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Google released a beta version of their Web Designer application this week. I decided to download it to get a hands on just to see what it was all about and what potential applications it might have.

When you first fire up WD (as I shall call it henceforth), you are presented with a template selection screen. It seems to be aimed at ad development, because these templates are presented at the top, but you also have the option to start an html, css, or javascript page from scratch.  Once you set up your file,  you are literally presented with a blank canvas.

In the design view, you have a very “Photoshop-esque” set of tools that allow you place elements on the canvas. You can draw boxes, add text, add tag elements, and even do some 3D transitions to these elements (more on that later). There is also a number of “components” available that you can drag onto the canvas, like galleries, iframes, YouTube video player, etc. This is a very basic set of tools that you could use to quickly get something mocked up and running. One caveat to all of this though – it’s HTML5 only, so don’t expect whatever you produce out of this to be backwards compatible.

Besides the design view, you also have a code view, which if you’re a developer like me, you’ll be familiar with from any number of text editors that you’ve used.  There’s color coding, but forget about code hinting or any other extra features you might be used to. There are no formatting options, no special selectors or menu items – it’s basically a glorified text editor, and I have a feeling this product is not geared towards developers. It provides a quick way for you to look at the code if you need to tweak something, but it provides little other functionality.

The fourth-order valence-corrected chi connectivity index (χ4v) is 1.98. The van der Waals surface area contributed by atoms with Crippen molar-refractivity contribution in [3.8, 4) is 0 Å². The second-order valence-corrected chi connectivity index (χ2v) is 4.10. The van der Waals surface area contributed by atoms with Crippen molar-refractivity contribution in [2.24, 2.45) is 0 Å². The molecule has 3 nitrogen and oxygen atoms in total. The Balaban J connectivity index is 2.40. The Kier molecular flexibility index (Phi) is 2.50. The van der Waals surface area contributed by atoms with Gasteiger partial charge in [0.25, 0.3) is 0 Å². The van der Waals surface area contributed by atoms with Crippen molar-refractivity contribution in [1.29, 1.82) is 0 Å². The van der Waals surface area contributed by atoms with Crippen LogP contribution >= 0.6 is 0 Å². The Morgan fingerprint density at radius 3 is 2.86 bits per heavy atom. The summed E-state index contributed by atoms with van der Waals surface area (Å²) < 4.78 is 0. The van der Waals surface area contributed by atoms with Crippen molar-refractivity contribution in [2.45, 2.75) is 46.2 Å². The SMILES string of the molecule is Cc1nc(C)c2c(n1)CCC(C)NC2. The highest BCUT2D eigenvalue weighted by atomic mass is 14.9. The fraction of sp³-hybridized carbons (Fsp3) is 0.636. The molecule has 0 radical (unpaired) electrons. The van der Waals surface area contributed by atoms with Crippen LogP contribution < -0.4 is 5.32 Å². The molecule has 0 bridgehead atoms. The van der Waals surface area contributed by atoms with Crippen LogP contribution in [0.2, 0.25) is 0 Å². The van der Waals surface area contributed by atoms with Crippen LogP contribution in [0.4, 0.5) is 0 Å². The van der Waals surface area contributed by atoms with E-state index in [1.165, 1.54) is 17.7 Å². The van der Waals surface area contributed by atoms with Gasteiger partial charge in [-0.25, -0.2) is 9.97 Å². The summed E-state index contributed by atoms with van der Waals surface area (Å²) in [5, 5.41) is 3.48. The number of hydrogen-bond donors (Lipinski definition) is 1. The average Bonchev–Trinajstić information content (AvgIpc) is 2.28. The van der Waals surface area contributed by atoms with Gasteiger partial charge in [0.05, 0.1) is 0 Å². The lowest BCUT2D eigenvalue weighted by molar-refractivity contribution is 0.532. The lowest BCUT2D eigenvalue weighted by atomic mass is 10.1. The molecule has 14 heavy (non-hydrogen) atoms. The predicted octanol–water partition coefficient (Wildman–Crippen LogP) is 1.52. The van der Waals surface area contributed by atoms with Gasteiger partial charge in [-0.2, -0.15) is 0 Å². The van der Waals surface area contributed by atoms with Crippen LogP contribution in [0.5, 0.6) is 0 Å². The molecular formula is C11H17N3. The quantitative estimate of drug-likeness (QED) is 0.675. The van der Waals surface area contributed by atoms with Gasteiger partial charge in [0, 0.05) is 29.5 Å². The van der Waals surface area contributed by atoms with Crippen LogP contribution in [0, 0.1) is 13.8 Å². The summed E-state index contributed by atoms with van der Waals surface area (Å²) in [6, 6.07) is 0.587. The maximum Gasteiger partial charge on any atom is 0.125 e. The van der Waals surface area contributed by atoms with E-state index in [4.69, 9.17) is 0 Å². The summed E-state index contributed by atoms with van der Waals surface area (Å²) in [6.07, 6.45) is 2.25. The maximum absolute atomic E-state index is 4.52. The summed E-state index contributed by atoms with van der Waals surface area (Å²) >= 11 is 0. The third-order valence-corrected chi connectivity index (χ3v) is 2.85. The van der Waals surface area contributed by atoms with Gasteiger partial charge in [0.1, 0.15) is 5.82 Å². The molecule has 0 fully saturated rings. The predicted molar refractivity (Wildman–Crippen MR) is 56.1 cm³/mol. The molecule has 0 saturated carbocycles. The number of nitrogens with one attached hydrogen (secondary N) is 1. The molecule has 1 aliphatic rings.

One feature I did like was the “preview” button – it allows you to open your creation in any number of browsers you may have installed on your system. It’s nice to have a quick way of launching the page instead of manually having to go back and forth opening and refreshing.

Once you’re done with your creation, you can hit the “publish” button that brings up an option menu that allows you to do things like flatten your files, minify your code and it also has options for adding CSS prefixes for various browsers. It automatically parses out your files into html, css, javascript and whatever other supported files you need. You also have the option to directly publish it to a zip file. Exciting.

Another feature that’s included is an animation timeline, a la Flash. You can create simple animations by using the keyframes and layers at the bottom of the application to do whatever ghastly things you intend to do. It’s ugly, clunky, and I think it’s the weakest feature and most likely feature to be abused.

Overall, this seems to be an application geared towards the hobbyist – the person who wants to put together a dirty website quickly, or someone who wants to get their feet wet in HTML5 – it provides you with some basic tools. I feel there will be people who do amazing things with this application, but the potential for design abuse is everywhere.

Remember,  just because you can design a website doesn’t make you a web designer with this tool.

I’m upset at the lack of development features in this, but like I keep saying, it’s not geared towards developers. Maybe they will introduce some new features in a later version, but right now it just isn’t there.